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. Last Updated: 07/27/2016

Joining Forces in Central Asia

After Sept. 11, 2001, the Kremlin had to accept the deployment of U.S. and NATO forces in Central Asia and Afghanistan. Russian nationalists mourned the decline of Moscow's influence in Russia's backyard, but fear of an Islamic radical threat has outweighed their dislike of the West. The current regimes in Central Asia may be authoritarian and corrupt, but they are secular. The governments in Russia, in China, in the West and to some extent in Iran believe that these secular regimes are an important firewall to stop the spread of aggressive Sunni Islam.

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In March, an insurrection originating in the Fergana Valley toppled the government of President Askar Akayev in Kyrgyzstan. This month, another insurrection in the same region on the Uzbek side of the border in Andijan was suppressed with heavy civilian casualties. The Uzbek authorities say that 169 civilians perished in Andijan during the uprising. Some Uzbek opposition sources say the number of dead is 745. Up to 2,000 are reported to have been wounded. Eyewitnesses say that Uzbek troops used 14.5 millimeter APC guns to shoot at the crowd in Andijan. At close range these shells can cause death from shock when hitting any part of the victim's body.

The local police forces and an army brigade based in town failed to contain the revolt. Eventually, Uzbek special forces staffed with contract solders were deployed to quell the uprising.

Uzbekistan has a population of over 25 million, but its armed forces are relatively small: about 50,000 men in the Army and an additional 20,000 in the Interior Ministry forces. Conscripts staff most Army divisions, while several special forces and airborne units are all volunteer. These crack forces managed to crush the antigovernment protests in Andijan, but it is clear that the Karimov regime does not have enough battle-ready troops to keep an increasingly restless population under control.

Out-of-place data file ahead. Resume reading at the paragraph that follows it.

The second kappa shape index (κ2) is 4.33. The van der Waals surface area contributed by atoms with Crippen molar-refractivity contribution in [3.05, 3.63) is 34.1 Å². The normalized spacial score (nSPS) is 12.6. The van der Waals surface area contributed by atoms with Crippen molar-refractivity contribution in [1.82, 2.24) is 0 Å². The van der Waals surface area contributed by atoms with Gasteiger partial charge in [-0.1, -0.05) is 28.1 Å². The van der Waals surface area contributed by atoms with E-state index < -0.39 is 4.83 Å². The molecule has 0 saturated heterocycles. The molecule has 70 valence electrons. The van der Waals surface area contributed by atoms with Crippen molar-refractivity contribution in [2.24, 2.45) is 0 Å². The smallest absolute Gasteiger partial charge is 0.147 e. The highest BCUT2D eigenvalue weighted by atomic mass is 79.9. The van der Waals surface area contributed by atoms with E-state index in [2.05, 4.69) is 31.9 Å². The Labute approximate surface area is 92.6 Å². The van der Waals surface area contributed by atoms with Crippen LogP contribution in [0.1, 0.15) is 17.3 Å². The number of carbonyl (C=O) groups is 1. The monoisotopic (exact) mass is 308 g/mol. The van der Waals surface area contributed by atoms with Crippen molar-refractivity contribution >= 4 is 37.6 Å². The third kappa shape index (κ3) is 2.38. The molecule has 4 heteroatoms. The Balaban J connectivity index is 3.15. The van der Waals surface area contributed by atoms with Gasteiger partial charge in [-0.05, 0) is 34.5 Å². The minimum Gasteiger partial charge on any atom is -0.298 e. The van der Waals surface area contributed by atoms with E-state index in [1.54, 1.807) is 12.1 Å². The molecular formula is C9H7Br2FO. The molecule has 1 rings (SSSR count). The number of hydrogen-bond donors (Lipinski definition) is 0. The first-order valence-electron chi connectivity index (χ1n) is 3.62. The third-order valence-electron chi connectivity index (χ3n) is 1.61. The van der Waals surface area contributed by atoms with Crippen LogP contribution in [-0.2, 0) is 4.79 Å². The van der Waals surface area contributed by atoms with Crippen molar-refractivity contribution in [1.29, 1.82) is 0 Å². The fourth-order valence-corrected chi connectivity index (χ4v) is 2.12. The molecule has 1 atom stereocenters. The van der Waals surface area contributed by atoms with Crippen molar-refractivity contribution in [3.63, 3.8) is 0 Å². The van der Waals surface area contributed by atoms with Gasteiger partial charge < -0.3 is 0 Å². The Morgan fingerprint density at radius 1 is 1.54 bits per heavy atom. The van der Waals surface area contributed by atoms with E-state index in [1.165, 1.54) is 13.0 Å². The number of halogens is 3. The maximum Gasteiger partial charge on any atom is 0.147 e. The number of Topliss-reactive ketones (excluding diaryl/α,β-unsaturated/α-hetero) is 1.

Uzbekistan has the potential to be a wealthy country. Self-sufficient in natural gas and oil, it is a major producer of uranium, gold, copper and other metals. Nonetheless, since the collapse of communism, poverty has been growing, while the nation's riches have been commandeered by the Karimov family.

The regime has never hesitated to use brute force to suppress political opposition and control economic activity. During the 1990s, the authorities, to keep hard currency from leaving the country, ordered antipersonnel landmines to be laid on the Uzbek borders to stop private retail traders from importing unauthorized consumer goods. Lots of cattle and herders have been maimed or killed in these minefields.

The majority of the population genuinely hates the regime and its eventual collapse is a predictable event. A bloody and chaotic disintegration of authority in Uzbekistan may bring radical Islamists to power and destabilize the entire region.

Central Asia, and first and foremost Kazakhstan, has long been the main testing grounds of new, major weapons systems. The main Russian space launch center Baikonur in southern Kazakhstan is only around a 100 kilometers north of the Uzbek border. All Russian manned space launches to the international space station blast off from Baikonur. A disruption of these launches could kill the space station project.

Stability in Central Asia is essential to Moscow and Washington, but neither has the capability to act unilaterally. Some 120,000 of Russia's best troops are tied down in the North Caucasus, while the U.S. Army is bogged down in Iraq. Only a joint international NATO-Russian task force, like the one deployed in Bosnia in the 1990s, could supervise an orderly dismantlement of Central Asia's dictatorships.

Unlike Iraq or Afghanistan, the people of Central Asia welcomed the arrival of NATO troops after Sept. 11. There is no anti-Russian hostility in the region. A joint operation is feasible and should be implemented before the flames are fanned sky-high.

Pavel Felgenhauer is an independent defense analyst based in Moscow.